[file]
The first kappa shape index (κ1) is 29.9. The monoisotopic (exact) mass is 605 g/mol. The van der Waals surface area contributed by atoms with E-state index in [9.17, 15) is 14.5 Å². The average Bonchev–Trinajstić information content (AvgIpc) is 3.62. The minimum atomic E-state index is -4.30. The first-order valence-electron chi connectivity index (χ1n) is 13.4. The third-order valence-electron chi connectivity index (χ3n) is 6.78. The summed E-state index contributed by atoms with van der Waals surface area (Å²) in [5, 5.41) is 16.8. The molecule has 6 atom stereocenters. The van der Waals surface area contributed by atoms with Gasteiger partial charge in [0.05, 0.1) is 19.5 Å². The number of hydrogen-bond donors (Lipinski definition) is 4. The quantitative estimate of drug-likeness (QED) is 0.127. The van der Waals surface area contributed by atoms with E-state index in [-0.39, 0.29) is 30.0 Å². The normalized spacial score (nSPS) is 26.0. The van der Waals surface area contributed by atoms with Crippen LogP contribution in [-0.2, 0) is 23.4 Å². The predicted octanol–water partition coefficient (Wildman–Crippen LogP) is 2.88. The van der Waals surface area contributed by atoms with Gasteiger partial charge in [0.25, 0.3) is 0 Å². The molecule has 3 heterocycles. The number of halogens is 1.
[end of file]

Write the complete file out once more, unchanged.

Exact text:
The first kappa shape index (κ1) is 29.9. The monoisotopic (exact) mass is 605 g/mol. The van der Waals surface area contributed by atoms with E-state index in [9.17, 15) is 14.5 Å². The average Bonchev–Trinajstić information content (AvgIpc) is 3.62. The minimum atomic E-state index is -4.30. The first-order valence-electron chi connectivity index (χ1n) is 13.4. The third-order valence-electron chi connectivity index (χ3n) is 6.78. The summed E-state index contributed by atoms with van der Waals surface area (Å²) in [5, 5.41) is 16.8. The molecule has 6 atom stereocenters. The van der Waals surface area contributed by atoms with Gasteiger partial charge in [0.05, 0.1) is 19.5 Å². The number of hydrogen-bond donors (Lipinski definition) is 4. The quantitative estimate of drug-likeness (QED) is 0.127. The van der Waals surface area contributed by atoms with E-state index in [-0.39, 0.29) is 30.0 Å². The normalized spacial score (nSPS) is 26.0. The van der Waals surface area contributed by atoms with Crippen LogP contribution in [-0.2, 0) is 23.4 Å². The predicted octanol–water partition coefficient (Wildman–Crippen LogP) is 2.88. The van der Waals surface area contributed by atoms with Gasteiger partial charge in [0.25, 0.3) is 0 Å². The molecule has 3 heterocycles. The number of halogens is 1.